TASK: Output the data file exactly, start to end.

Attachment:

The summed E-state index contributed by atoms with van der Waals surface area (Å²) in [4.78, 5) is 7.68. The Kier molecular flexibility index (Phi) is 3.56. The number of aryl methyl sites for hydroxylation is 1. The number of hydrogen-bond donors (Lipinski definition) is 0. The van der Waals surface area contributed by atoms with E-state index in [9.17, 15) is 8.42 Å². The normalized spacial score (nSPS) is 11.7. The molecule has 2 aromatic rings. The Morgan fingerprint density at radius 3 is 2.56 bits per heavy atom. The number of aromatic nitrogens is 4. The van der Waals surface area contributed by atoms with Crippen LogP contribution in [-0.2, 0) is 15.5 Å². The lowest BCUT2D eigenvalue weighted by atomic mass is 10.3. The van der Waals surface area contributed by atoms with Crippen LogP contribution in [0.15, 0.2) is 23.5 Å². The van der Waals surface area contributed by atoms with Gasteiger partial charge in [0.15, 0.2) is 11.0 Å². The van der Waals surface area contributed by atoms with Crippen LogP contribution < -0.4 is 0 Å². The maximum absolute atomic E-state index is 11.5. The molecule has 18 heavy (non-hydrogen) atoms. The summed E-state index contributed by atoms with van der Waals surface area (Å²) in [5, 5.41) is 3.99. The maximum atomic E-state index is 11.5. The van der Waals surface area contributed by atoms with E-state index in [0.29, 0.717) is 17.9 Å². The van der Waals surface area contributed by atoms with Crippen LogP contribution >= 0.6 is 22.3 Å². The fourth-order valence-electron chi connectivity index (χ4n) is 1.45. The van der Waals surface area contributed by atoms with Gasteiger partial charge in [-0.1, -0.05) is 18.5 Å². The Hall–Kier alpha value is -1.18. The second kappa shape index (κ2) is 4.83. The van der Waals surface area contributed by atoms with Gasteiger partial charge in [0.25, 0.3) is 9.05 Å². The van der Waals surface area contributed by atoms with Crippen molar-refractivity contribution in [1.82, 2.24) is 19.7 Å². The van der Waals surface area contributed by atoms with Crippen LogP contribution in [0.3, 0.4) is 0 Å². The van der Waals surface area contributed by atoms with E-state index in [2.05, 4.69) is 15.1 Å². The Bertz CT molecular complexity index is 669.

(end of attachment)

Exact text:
The summed E-state index contributed by atoms with van der Waals surface area (Å²) in [4.78, 5) is 7.68. The Kier molecular flexibility index (Phi) is 3.56. The number of aryl methyl sites for hydroxylation is 1. The number of hydrogen-bond donors (Lipinski definition) is 0. The van der Waals surface area contributed by atoms with E-state index in [9.17, 15) is 8.42 Å². The normalized spacial score (nSPS) is 11.7. The molecule has 2 aromatic rings. The Morgan fingerprint density at radius 3 is 2.56 bits per heavy atom. The number of aromatic nitrogens is 4. The van der Waals surface area contributed by atoms with Crippen LogP contribution in [-0.2, 0) is 15.5 Å². The lowest BCUT2D eigenvalue weighted by atomic mass is 10.3. The van der Waals surface area contributed by atoms with Crippen LogP contribution in [0.15, 0.2) is 23.5 Å². The van der Waals surface area contributed by atoms with Gasteiger partial charge in [0.15, 0.2) is 11.0 Å². The van der Waals surface area contributed by atoms with Crippen LogP contribution < -0.4 is 0 Å². The maximum absolute atomic E-state index is 11.5. The molecule has 18 heavy (non-hydrogen) atoms. The summed E-state index contributed by atoms with van der Waals surface area (Å²) in [5, 5.41) is 3.99. The maximum atomic E-state index is 11.5. The van der Waals surface area contributed by atoms with E-state index in [0.29, 0.717) is 17.9 Å². The van der Waals surface area contributed by atoms with Crippen LogP contribution >= 0.6 is 22.3 Å². The fourth-order valence-electron chi connectivity index (χ4n) is 1.45. The van der Waals surface area contributed by atoms with Gasteiger partial charge in [-0.1, -0.05) is 18.5 Å². The Hall–Kier alpha value is -1.18. The second kappa shape index (κ2) is 4.83. The van der Waals surface area contributed by atoms with Gasteiger partial charge in [0.25, 0.3) is 9.05 Å². The van der Waals surface area contributed by atoms with Crippen molar-refractivity contribution in [1.82, 2.24) is 19.7 Å². The van der Waals surface area contributed by atoms with Crippen LogP contribution in [0.3, 0.4) is 0 Å². The van der Waals surface area contributed by atoms with E-state index in [2.05, 4.69) is 15.1 Å². The Bertz CT molecular complexity index is 669.